-Christine Morgan


THINGS SLIP THROUGH by Kevin Lucia (2013 Crystal Lake Publishing / 324 pp / tp)

In the small Adirondack town of Clifton Heights, four friends have gathered for their weekly poker night. Chris, the town sheriff, has decided he’d rather have answers than play cards. There have been strange disappearances since Chris came to Clifton Heights a year ago, disappearances that he has been unable to solve. Gavin, a teacher and former writer, is the one who will give Chris the answers he seeks. Gavin hands over a journal with short stories he has written about the strange happenings, from the original shooting that brought the four friends together, to Gavin’s story of alcoholism and redemption, as well as what happened to those who seemingly disappeared into thin air. As Chris reads through the stories, he ends up with even more questions.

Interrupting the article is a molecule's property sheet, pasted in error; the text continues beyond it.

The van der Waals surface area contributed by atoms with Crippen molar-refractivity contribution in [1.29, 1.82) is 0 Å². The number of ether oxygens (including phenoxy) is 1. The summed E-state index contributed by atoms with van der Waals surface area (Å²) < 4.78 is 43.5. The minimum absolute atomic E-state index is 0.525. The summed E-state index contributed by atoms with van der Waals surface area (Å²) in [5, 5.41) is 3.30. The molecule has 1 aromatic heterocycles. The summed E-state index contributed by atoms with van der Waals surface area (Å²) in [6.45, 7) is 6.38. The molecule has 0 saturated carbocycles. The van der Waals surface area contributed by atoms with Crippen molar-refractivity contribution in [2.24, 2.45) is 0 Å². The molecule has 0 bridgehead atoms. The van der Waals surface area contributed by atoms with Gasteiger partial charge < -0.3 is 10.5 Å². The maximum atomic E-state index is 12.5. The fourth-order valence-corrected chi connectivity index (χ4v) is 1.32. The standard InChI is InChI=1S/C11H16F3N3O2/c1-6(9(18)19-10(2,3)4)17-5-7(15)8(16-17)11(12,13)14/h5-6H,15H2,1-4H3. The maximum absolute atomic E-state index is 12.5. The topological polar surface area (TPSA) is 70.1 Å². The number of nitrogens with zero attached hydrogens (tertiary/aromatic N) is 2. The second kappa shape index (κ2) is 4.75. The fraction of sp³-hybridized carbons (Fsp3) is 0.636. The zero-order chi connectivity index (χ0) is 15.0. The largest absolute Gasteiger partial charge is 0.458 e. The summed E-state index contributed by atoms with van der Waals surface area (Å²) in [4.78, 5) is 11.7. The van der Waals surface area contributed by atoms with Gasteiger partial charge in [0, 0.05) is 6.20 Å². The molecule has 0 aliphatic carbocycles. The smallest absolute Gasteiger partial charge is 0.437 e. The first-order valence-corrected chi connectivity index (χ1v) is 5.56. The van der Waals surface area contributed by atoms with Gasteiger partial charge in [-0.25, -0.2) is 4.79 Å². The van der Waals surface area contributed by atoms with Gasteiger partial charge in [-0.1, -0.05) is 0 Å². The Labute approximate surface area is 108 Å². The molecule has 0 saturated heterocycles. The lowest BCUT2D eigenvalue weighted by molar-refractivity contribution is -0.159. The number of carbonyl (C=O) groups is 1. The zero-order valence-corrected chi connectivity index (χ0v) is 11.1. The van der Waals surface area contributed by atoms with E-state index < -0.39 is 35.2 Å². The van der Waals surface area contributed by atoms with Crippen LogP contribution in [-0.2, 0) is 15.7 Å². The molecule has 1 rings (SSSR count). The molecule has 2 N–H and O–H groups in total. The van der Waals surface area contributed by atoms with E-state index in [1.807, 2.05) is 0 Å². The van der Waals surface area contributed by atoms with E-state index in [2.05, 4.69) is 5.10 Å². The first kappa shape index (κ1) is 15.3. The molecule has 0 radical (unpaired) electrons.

THINGS SLIP THROUGH is a short story collection brilliantly disguised as a novel. Kevin Lucia spins an entertaining tale that allows the individual stories to seamlessly coalesce into one story of a very weird and creepy little town and some of its odd residents. The characters are well-developed, and I really empathized with Chris and his unique situation. Lucia’s prose is dark, sharp, and inventive and kept me hooked—I read the book in two sittings. I, for one, hope to see some of these characters again, especially the villainous Dr. Jeffers and his disturbing hospital. I highly recommend it.

~Colleen Wanglund


WORMS IN THE NEEDLE by Jonathan Moon (2014 MorbidbookS / 170 pp / tp & eBook)

Reading and reviewing this one at the height of the Olympics, so, this one scores well for spirit, difficulty of routine (first person present tense, a risky maneuver) and costuming … but it does lose some serious points on some technical issues.